After setting up a NAT virtual switch in Hyper-V for Windows 10 Fall Update/1511, you may still need to access those VMs over the network for management purposes or to access applications running on those systems. In this article, I’ll show you how to access the VMs behind NAT.

One of the hidden gems in the Fall Update/1511 update for Windows 10 (and Windows Server 2016 TP4) is the ability to create a native NAT virtual switch for Hyper-V. This enables you to share a network connection to multiple virtual machines (VMs) without extra software or additional VMs to act as a router/gateway. This feature has been available in other virtualization products for some time and is a great addition to Hyper-V in Windows 10.

After setting up your NAT virtual switch, you may still need to access the VMs running on that host over the network. Because these machines are behind a single IP address on the host system, you may have to perform some additional setup depending on how you want to access them.

Using the local/host system ^

If you are using the local/host system, there's good news: you don't need to make any system changes to access the VMs on the NAT virtual switch. To access any of the VMs, simply use the IP address or DNS name of the machine. As you can see in the example below, I'm able to browse to the UNC name of a Domain Controller (DC) in my lab from the host system DESKTOPPC2:

Browsing to a virtual machine behind NAT on the host system
Browsing to a virtual machine behind NAT on the host system

If you want to browse by DNS name, your host computer will need to utilize a DNS server where the VMs have registered their DNS names. If your VMs are joined to the same Active Directory (AD) domain as the host system, there’s no additional configuration necessary. If you’re running a lab on the NAT network that uses a different namespace, you can configure the NAT virtual switch’s virtual Ethernet adapter with your lab’s DNS server. In my lab network, the DC is and is running DNS locally.  In the GUI, you can see how I’ve configured this below:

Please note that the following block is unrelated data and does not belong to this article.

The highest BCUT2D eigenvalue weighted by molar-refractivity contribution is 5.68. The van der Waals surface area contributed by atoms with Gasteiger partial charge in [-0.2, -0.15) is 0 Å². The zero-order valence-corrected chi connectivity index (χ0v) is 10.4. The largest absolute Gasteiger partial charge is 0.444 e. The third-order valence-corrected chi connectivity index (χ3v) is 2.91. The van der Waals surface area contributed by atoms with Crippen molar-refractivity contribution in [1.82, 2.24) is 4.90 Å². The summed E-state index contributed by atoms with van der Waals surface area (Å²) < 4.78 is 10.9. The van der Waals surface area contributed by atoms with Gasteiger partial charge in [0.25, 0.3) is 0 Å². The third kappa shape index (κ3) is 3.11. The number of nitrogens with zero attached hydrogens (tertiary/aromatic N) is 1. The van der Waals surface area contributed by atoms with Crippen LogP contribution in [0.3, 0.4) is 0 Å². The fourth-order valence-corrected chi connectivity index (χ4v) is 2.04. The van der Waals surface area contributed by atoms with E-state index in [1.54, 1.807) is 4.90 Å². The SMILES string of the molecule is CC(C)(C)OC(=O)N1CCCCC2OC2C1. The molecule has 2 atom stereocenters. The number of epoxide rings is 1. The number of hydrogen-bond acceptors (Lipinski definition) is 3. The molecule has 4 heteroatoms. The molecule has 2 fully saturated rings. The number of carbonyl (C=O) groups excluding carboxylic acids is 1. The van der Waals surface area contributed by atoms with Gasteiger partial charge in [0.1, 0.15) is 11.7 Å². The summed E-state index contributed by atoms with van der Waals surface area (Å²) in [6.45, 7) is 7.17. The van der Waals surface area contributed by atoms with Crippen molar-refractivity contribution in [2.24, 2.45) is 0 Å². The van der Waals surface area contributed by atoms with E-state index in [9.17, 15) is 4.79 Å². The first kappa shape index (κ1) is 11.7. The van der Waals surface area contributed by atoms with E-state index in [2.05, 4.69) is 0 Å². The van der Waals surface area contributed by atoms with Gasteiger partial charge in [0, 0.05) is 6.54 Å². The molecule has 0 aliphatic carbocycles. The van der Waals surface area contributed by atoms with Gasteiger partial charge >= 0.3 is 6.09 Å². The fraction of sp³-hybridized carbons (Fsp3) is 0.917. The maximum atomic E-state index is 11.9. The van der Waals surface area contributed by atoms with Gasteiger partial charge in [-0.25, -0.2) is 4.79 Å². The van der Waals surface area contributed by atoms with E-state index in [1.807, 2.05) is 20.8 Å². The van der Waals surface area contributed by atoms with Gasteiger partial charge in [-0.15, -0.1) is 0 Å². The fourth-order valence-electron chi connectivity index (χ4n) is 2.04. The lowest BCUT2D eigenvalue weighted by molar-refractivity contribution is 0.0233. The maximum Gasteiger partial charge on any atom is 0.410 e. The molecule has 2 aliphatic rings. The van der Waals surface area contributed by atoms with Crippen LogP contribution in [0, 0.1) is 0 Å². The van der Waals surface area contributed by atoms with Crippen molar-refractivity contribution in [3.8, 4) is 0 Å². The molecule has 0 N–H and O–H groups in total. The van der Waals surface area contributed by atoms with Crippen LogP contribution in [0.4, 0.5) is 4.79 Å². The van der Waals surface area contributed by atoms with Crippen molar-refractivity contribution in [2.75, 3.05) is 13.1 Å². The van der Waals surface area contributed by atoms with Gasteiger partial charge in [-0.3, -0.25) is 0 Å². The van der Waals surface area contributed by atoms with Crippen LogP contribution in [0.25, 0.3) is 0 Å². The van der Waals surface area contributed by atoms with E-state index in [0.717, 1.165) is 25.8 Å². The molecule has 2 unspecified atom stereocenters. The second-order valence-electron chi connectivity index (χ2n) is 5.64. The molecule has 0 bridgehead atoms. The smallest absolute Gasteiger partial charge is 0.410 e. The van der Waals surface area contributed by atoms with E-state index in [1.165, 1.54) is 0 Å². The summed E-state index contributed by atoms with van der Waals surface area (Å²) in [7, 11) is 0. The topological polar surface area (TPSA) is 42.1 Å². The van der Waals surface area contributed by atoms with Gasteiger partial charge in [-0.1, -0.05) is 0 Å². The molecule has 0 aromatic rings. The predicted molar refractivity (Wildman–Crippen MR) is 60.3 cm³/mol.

Set the DNS server for the vEthernet NAT adapter in the GUI
Set the DNS server for the vEthernet NAT adapter in the GUI

You can also configure this on the host system using PowerShell: 

Set-DnsClientServerAddress -InterfaceAlias "vEthernet (NAT)" -ServerAddresses

Here’s how you would do it if you have more than one DNS server in your lab: 

Set-DnsClientServerAddress -InterfaceAlias "vEthernet (NAT)" -ServerAddresses ("","")

Accessing VMs from another system on the network ^

Accessing the VMs from another system on the network requires some additional setup using the Add-NetNatStaticMapping PowerShell cmdlet. In the example below, we’ll set up port forwarding so we can RDP into one of the systems behind NAT.

Add-NetNatStaticMapping –NatName NAT –Protocol TCP –ExternalIPAddress -ExternalPort 43389 –InternalIPAddress –InternalPort 3389

Here’s a little more information about the purpose of each parameter:

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  • NatName – This is the name of your NAT that we created based on my previous article. If you don’t remember what you named it, you can use the Get-NetNat cmdlet to find the name you used.
  • Protocol – TCP or UDP depending on the service.
  • ExternalIPAddress – For this parameter, I’m using Most systems that are running client Hyper-V on Windows 10 aren’t going to have static IP addresses, especially if you’re using a laptop and floating between Wi-Fi networks or over to wired networks. Using this configuration allows you to use your forwarded port regardless of network, ensuring fewer headaches later.
  • ExternalPort – This is the public port that you’ll use. You’ll most likely want this to be something different than the original port that is used by the service.
  • InternalIPAddress – This is the IP address of the virtual machine that is behind NAT.
  • InternalPort – This is the port of the service hosted on your VM behind NAT. (Don’t forget to open the firewall on the VM!)

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